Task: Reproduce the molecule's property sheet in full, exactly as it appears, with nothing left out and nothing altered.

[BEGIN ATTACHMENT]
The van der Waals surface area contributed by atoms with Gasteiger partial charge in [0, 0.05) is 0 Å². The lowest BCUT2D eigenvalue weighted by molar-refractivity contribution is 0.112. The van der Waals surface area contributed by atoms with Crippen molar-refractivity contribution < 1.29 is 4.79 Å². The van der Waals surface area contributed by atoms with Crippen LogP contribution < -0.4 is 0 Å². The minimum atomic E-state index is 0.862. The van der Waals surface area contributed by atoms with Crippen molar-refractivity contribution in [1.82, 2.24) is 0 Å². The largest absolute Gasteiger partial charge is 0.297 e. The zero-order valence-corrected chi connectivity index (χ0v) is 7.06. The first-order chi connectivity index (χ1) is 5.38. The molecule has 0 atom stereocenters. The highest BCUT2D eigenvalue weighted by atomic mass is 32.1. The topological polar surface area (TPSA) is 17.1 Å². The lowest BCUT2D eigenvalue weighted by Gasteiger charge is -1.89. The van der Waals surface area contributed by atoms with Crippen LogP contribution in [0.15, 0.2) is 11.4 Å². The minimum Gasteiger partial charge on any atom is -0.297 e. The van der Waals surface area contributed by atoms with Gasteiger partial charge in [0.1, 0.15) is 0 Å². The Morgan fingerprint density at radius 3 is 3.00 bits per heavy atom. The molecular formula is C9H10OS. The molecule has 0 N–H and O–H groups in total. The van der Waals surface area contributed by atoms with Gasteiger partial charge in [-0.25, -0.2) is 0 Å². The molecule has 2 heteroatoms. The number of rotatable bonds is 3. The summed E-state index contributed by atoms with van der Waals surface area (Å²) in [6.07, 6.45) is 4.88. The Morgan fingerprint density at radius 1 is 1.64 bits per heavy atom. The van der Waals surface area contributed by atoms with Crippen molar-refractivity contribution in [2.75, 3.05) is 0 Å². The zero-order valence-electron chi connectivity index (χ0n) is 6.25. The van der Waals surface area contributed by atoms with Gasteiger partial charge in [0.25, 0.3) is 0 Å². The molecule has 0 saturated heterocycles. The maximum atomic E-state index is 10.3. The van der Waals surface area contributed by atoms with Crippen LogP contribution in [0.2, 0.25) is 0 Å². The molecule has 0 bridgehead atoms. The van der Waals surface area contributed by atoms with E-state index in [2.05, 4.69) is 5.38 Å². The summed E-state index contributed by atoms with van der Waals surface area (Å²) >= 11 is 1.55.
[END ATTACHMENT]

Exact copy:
The van der Waals surface area contributed by atoms with Gasteiger partial charge in [0, 0.05) is 0 Å². The lowest BCUT2D eigenvalue weighted by molar-refractivity contribution is 0.112. The van der Waals surface area contributed by atoms with Crippen molar-refractivity contribution < 1.29 is 4.79 Å². The van der Waals surface area contributed by atoms with Crippen LogP contribution < -0.4 is 0 Å². The minimum atomic E-state index is 0.862. The van der Waals surface area contributed by atoms with Crippen molar-refractivity contribution in [1.82, 2.24) is 0 Å². The largest absolute Gasteiger partial charge is 0.297 e. The zero-order valence-corrected chi connectivity index (χ0v) is 7.06. The first-order chi connectivity index (χ1) is 5.38. The molecule has 0 atom stereocenters. The highest BCUT2D eigenvalue weighted by atomic mass is 32.1. The topological polar surface area (TPSA) is 17.1 Å². The lowest BCUT2D eigenvalue weighted by Gasteiger charge is -1.89. The van der Waals surface area contributed by atoms with Crippen LogP contribution in [0.15, 0.2) is 11.4 Å². The minimum Gasteiger partial charge on any atom is -0.297 e. The van der Waals surface area contributed by atoms with Gasteiger partial charge in [0.1, 0.15) is 0 Å². The Morgan fingerprint density at radius 3 is 3.00 bits per heavy atom. The molecular formula is C9H10OS. The molecule has 0 N–H and O–H groups in total. The van der Waals surface area contributed by atoms with Gasteiger partial charge in [-0.25, -0.2) is 0 Å². The molecule has 2 heteroatoms. The number of rotatable bonds is 3. The summed E-state index contributed by atoms with van der Waals surface area (Å²) in [6.07, 6.45) is 4.88. The Morgan fingerprint density at radius 1 is 1.64 bits per heavy atom. The van der Waals surface area contributed by atoms with Crippen molar-refractivity contribution in [2.75, 3.05) is 0 Å². The zero-order valence-electron chi connectivity index (χ0n) is 6.25. The van der Waals surface area contributed by atoms with Gasteiger partial charge in [0.25, 0.3) is 0 Å². The molecule has 0 saturated heterocycles. The maximum atomic E-state index is 10.3. The van der Waals surface area contributed by atoms with Crippen LogP contribution in [0.2, 0.25) is 0 Å². The molecule has 0 bridgehead atoms. The van der Waals surface area contributed by atoms with E-state index in [2.05, 4.69) is 5.38 Å². The summed E-state index contributed by atoms with van der Waals surface area (Å²) >= 11 is 1.55.